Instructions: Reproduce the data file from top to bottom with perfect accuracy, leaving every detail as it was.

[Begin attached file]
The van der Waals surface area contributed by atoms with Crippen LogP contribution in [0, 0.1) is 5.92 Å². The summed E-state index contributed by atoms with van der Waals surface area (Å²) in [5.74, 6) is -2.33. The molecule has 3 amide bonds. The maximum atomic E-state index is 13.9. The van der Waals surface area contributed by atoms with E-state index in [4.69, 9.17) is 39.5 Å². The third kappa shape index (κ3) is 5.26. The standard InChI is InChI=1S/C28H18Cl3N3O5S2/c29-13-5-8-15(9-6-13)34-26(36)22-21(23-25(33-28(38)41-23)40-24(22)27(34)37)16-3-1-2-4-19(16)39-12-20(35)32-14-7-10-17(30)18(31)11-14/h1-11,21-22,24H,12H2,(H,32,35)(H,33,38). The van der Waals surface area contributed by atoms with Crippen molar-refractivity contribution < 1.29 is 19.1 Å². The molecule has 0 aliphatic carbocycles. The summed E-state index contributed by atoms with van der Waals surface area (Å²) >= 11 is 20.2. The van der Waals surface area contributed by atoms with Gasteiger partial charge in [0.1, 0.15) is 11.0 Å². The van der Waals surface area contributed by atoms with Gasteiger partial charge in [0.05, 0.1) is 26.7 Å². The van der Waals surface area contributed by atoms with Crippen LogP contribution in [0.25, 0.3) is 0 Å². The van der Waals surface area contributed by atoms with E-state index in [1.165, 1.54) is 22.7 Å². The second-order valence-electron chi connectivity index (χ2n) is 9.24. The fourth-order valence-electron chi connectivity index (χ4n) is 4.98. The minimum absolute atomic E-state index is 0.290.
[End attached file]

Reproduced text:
The van der Waals surface area contributed by atoms with Crippen LogP contribution in [0, 0.1) is 5.92 Å². The summed E-state index contributed by atoms with van der Waals surface area (Å²) in [5.74, 6) is -2.33. The molecule has 3 amide bonds. The maximum atomic E-state index is 13.9. The van der Waals surface area contributed by atoms with E-state index in [4.69, 9.17) is 39.5 Å². The third kappa shape index (κ3) is 5.26. The standard InChI is InChI=1S/C28H18Cl3N3O5S2/c29-13-5-8-15(9-6-13)34-26(36)22-21(23-25(33-28(38)41-23)40-24(22)27(34)37)16-3-1-2-4-19(16)39-12-20(35)32-14-7-10-17(30)18(31)11-14/h1-11,21-22,24H,12H2,(H,32,35)(H,33,38). The van der Waals surface area contributed by atoms with Crippen molar-refractivity contribution < 1.29 is 19.1 Å². The molecule has 0 aliphatic carbocycles. The summed E-state index contributed by atoms with van der Waals surface area (Å²) >= 11 is 20.2. The van der Waals surface area contributed by atoms with Gasteiger partial charge in [0.1, 0.15) is 11.0 Å². The van der Waals surface area contributed by atoms with Gasteiger partial charge in [0.05, 0.1) is 26.7 Å². The van der Waals surface area contributed by atoms with Crippen LogP contribution in [0.25, 0.3) is 0 Å². The van der Waals surface area contributed by atoms with E-state index in [1.165, 1.54) is 22.7 Å². The second-order valence-electron chi connectivity index (χ2n) is 9.24. The fourth-order valence-electron chi connectivity index (χ4n) is 4.98. The minimum absolute atomic E-state index is 0.290.